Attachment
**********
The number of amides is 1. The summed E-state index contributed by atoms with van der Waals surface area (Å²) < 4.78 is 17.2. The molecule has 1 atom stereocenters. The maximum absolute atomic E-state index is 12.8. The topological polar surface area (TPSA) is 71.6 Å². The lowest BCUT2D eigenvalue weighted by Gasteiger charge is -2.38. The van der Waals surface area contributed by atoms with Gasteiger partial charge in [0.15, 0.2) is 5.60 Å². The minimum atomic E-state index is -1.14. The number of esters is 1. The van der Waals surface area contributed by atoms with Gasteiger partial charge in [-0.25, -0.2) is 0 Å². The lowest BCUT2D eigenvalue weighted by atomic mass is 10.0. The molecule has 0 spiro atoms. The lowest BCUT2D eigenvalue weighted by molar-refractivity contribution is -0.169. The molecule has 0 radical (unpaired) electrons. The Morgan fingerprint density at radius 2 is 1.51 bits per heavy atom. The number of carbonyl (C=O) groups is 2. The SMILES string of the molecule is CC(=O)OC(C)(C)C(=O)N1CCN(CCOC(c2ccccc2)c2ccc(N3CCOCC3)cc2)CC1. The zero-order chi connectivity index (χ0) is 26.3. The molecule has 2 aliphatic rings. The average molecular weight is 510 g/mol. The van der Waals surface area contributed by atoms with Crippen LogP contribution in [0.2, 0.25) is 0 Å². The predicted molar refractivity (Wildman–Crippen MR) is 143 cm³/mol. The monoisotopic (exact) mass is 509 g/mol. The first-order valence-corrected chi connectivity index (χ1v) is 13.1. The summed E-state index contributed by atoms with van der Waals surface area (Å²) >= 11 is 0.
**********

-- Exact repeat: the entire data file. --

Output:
The number of amides is 1. The summed E-state index contributed by atoms with van der Waals surface area (Å²) < 4.78 is 17.2. The molecule has 1 atom stereocenters. The maximum absolute atomic E-state index is 12.8. The topological polar surface area (TPSA) is 71.6 Å². The lowest BCUT2D eigenvalue weighted by Gasteiger charge is -2.38. The van der Waals surface area contributed by atoms with Gasteiger partial charge in [0.15, 0.2) is 5.60 Å². The minimum atomic E-state index is -1.14. The number of esters is 1. The van der Waals surface area contributed by atoms with Gasteiger partial charge in [-0.25, -0.2) is 0 Å². The lowest BCUT2D eigenvalue weighted by atomic mass is 10.0. The molecule has 0 spiro atoms. The lowest BCUT2D eigenvalue weighted by molar-refractivity contribution is -0.169. The molecule has 0 radical (unpaired) electrons. The Morgan fingerprint density at radius 2 is 1.51 bits per heavy atom. The number of carbonyl (C=O) groups is 2. The SMILES string of the molecule is CC(=O)OC(C)(C)C(=O)N1CCN(CCOC(c2ccccc2)c2ccc(N3CCOCC3)cc2)CC1. The zero-order chi connectivity index (χ0) is 26.3. The molecule has 2 aliphatic rings. The average molecular weight is 510 g/mol. The van der Waals surface area contributed by atoms with Crippen LogP contribution in [0.2, 0.25) is 0 Å². The predicted molar refractivity (Wildman–Crippen MR) is 143 cm³/mol. The monoisotopic (exact) mass is 509 g/mol. The first-order valence-corrected chi connectivity index (χ1v) is 13.1. The summed E-state index contributed by atoms with van der Waals surface area (Å²) >= 11 is 0.